“Over the last 15 years, many things have changed in fire investigations to include equipment, analysis and theories,” police said, adding Larry Neizgoda was a smoker.

The Indiana state fire marshal’s office and Lake County coroner’s office subsequently reviewed the case and came to the same conclusion, police said. The family’s insurance carrier classified the case as undetermined.

Lake County Coroner Merrilee Frey said her office changed the manner of death because of further work by the Police Department and fire marshal.

“Initially, the police felt that it was a homicide,” she said. “The police and fire marshal no longer support that it was a homicide. The police investigated further.”

The Highland Police and Fire departments reviewed the findings of the other agencies and agreed the manner of death should be undetermined, police said.

If any new evidence becomes available, police will investigate, he said.

“If they want to call us and sit down, Lee Natelborg will always sit down with them. And they know that,” Banasiak said.

Family no closer to closure

Tiffany Neizgoda said she wanted police to publicly explain, because the family raised reward money and told the community Larry Neizgoda had been killed.

“How do I stand up in front of everybody and go, ‘We were wrong. It’s OK. It was an accident’?” Tiffany Neizgoda said.

The family said Larry Neizgoda was an “old soul,” a great father and someone who always looked out for others.

“From the time he was little, he was very quiet,” Cindy Neizgoda said. “You’d have to coax him into playing with other kids.”

He never forgot his mother’s birthday, he insisted on mowing her lawn and shoveling snow, and he urged her not to spend too much money on him at Christmastime, she said.

Tiffany Neizgoda said her brother was her best friend. He was determined to give his son and daughter a good life.

Family members had suspicions before investigators called them in for a meeting 15 years ago to inform them Larry Neizgoda’s manner of death was being changed from pending to homicide, Tiffany Neizgoda said.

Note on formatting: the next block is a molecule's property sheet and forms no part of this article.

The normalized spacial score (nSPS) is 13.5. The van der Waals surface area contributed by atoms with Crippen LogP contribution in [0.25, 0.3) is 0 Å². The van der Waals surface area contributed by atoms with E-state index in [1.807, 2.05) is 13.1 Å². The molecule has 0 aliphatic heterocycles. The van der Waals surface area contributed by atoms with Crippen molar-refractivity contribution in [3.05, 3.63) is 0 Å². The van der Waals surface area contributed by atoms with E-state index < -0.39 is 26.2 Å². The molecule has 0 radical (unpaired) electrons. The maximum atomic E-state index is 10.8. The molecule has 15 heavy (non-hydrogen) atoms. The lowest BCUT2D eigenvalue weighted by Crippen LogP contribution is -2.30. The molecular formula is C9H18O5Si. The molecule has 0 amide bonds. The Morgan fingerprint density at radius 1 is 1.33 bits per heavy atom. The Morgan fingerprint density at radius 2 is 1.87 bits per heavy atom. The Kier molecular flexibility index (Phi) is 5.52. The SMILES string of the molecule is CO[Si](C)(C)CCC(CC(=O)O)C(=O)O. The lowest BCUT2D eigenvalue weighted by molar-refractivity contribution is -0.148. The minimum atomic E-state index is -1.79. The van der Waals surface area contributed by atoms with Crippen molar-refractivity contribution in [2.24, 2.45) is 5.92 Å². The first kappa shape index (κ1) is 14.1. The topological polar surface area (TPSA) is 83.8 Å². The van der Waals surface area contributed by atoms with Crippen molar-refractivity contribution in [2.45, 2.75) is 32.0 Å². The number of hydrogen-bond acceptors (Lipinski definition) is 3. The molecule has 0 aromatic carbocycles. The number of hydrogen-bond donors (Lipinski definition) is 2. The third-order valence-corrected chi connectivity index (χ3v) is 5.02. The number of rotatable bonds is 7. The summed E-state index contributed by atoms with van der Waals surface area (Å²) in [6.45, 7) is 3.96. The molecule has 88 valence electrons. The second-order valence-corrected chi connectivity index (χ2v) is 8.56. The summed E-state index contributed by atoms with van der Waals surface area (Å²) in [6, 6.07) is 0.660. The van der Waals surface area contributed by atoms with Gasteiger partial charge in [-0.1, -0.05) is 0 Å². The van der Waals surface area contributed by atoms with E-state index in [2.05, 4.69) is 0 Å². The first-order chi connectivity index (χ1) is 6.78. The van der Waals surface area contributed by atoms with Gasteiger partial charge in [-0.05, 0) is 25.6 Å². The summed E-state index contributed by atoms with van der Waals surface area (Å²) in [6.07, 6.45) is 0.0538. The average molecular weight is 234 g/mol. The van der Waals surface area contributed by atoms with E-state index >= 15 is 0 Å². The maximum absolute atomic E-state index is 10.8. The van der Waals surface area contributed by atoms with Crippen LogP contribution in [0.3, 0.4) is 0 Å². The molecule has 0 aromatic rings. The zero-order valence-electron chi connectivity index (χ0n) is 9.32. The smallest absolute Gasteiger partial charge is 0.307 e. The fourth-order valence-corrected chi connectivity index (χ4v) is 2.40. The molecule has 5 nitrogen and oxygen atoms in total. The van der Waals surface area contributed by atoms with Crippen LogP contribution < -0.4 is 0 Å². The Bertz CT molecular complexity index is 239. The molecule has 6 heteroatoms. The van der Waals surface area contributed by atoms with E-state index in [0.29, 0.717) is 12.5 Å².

“We felt wholeheartedly that they were right, and this was a homicide and my brother was taken from me and taken from his children way too soon because of somebody’s actions,” she said.

In their recent meeting, police said the case was ruled an arson and homicide because of information provided by the family, she said.

“I found that to be absurd,” she said. “You take the public’s theories and accusations and you make a ruling on that? That’s not fair.”

At one point, police interrogated Tiffany Neizgoda and her ex-husband on the theory that they wanted her brother dead because of a shared inheritance, she said.

“I would never hurt my brother,” she said. “It was hurtful.”

Family members said the change in case status brings them no closer to closure.

“This isn’t going to give me closure, unless you wake me up and tell me it was all a bad dream, and he’s standing in front of me,” Cindy Neizgoda said.

Despite the Cold Case Foundation’s findings, family members continue to think the circumstances surrounding Larry Neizgoda’s death don’t add up. They don’t believe the fire was started by a cigarette or candle.

“I’m just not going to give up on that kid,” Cindy Neizgoda said. “As a mother, I already feel like I didn’t do my job, because I wasn’t there to protect him.”


Source: The Times


The post Police: Indiana Man’s 2005 Death Wasn’t Homicide, After All appeared first on The Village Reporter.

Source: The Village Reporter